Whitmar is a Glen-L Marine Designed, Ketch Rigged sailboat with a LOA (Length-Over-All) of 56’ and 42’ at the DWL (Design-Water-Line), and a Main Mast height of 57’ with a Mizzen Mast height of 38’.
The beam on the hull is 14’1”
Draft when complete is designed to be 6’-6”.
The hull should displace approximately 40,000 lbs. with the lead ballast keel weighing in at 13,000 lbs. I am not sure yet how close I am to the designed displacement because of some modifications I made to the construction. All of the upper deck is double plywood and much steel was added to the structure which is going to add to the displacement. I don’t think it will be enough to affect anything substantially.
The engine is a 64 h.p. four-cylinder V-Drive Westerbeke diesel with a full-feathering prop.
Off-shore DC power is from a house battery bank of eleven sealed gel batteries and an 8 KVW diesel Westerbeke Gen-Set for daily battery charging and 120 V electric for occasional uses when needed. Shore power is 240V 60 cycle for American use and 230-240 V 50 cycle for other countries. There is a step-down transformer, a sine inverter, and battery charger that rounds out the electrical system.
Whitmar carries 120 gallons of fresh water and 200 gallons of diesel.
The refrigerator is built into the hull with the refrigeration system in the engine room.
The most important part of the appliances is the ice maker, which is powered by 120 V electricity and fresh water.
The aluminum masts are fabricated by Sparcraft and are being shipped directly to the gulf coast and roller fuller booms will be ordered soon.
What started as a dream and a desire, a set of plans a stack of plywood and 3,000 linear feet of white oak has slowly, systematically transformed into a magnificent vessel, the SV Whitmar. The boat has three staterooms with two heads, one with a shower, and will sleep 10 people very tightly, or six comfortably. The living area below the deck will be around 600 square feet with another 800 above.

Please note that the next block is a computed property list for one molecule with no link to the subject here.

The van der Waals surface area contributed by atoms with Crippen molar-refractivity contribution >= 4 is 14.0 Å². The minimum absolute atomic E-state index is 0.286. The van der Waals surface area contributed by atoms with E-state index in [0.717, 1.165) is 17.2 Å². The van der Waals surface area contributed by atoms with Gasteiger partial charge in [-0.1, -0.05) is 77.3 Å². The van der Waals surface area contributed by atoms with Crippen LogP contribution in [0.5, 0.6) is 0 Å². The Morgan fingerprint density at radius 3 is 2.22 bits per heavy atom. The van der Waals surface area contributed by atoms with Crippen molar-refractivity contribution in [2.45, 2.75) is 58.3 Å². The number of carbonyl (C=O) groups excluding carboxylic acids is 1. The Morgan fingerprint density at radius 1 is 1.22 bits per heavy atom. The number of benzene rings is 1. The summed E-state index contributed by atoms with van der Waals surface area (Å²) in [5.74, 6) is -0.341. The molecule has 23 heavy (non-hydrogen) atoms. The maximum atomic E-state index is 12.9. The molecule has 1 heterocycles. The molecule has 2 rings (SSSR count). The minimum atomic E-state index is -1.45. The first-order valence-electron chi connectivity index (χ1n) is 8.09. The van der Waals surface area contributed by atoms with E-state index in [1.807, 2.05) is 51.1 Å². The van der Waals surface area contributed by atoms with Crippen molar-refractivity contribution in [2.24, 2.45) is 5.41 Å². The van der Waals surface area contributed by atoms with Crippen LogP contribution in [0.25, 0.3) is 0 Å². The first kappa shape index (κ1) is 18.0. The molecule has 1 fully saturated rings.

Jim constructed the hull using a process called cold molding (four layers of quarter-inch plywood epoxied together and covered by 9-ounce fiberglass cloth. The hull just invites you to stroke it and feels like polished glass, free of any blemish. It took 10 coats of marine-grade paint to accomplish; Along with four 55-gallon drums of epoxy resin throughout the construction process.
Engaging and charming in a rough-around-the-edges sort of way, Jim Benge is a man who’s as comfortable in his warehouse in worn-out jeans with sawdust in his hair as he is at a high-end social affair in downtown Dallas. And he’s spent a fair amount of time both places.
His career has included 37 years of commercial construction in Dallas. His company Benge General Contracting is responsible for, among many other projects, the construction of more than 100 restaurants in the Dallas area alone. Jim always enjoys the opportunity to go back and dine in an establishment his company played a role in creating. He also enjoyed a stint as a contract freight pilot for a few years.
Jim is fun-loving and spirited with a healthy dose of “never quit” as exemplified by his 20-year on-and-off journey to completing the construction of the SV Whitmar. He’s crazy about his daughter, the namesake of the boat and his five grandkids and plans to teach the grandkids all to fly and sail.
Destiny of The Whitmar
Once she is completed, Jim will transport The Whitmar to Kemah, Texas, where he will put the finishing touches on her. The installation of the masts and the rigging will take place in the warm gulf waters in Kemah.
Jim, along with the lucky crew it takes to sail this big girl, plans to run several trials in the bay area before sailing across the Gulf of Mexico to Florida. Then he will head up and down the east coast of the US before embarking on his ultimate trip – across the Atlantic Ocean to the Greek Islands – where he plans to eat as much fresh Mediterranean cuisine as he can handle.